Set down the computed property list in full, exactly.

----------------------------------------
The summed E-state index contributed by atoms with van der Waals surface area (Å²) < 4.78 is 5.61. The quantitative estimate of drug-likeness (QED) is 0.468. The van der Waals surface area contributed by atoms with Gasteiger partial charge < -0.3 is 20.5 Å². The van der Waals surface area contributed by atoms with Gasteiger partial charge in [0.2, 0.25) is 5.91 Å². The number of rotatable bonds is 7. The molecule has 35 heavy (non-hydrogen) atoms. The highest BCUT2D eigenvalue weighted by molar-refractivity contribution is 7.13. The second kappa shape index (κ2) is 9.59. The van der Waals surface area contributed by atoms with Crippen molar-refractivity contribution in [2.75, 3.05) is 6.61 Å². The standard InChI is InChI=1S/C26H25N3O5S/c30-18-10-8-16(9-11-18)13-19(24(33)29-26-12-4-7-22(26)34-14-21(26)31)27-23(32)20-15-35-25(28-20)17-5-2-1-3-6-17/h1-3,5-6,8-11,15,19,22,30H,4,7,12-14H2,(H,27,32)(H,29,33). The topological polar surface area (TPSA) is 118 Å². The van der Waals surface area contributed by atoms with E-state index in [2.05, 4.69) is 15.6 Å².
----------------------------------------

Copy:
The summed E-state index contributed by atoms with van der Waals surface area (Å²) < 4.78 is 5.61. The quantitative estimate of drug-likeness (QED) is 0.468. The van der Waals surface area contributed by atoms with Gasteiger partial charge < -0.3 is 20.5 Å². The van der Waals surface area contributed by atoms with Gasteiger partial charge in [0.2, 0.25) is 5.91 Å². The number of rotatable bonds is 7. The molecule has 35 heavy (non-hydrogen) atoms. The highest BCUT2D eigenvalue weighted by molar-refractivity contribution is 7.13. The second kappa shape index (κ2) is 9.59. The van der Waals surface area contributed by atoms with Crippen molar-refractivity contribution in [2.75, 3.05) is 6.61 Å². The standard InChI is InChI=1S/C26H25N3O5S/c30-18-10-8-16(9-11-18)13-19(24(33)29-26-12-4-7-22(26)34-14-21(26)31)27-23(32)20-15-35-25(28-20)17-5-2-1-3-6-17/h1-3,5-6,8-11,15,19,22,30H,4,7,12-14H2,(H,27,32)(H,29,33). The topological polar surface area (TPSA) is 118 Å². The van der Waals surface area contributed by atoms with E-state index in [2.05, 4.69) is 15.6 Å².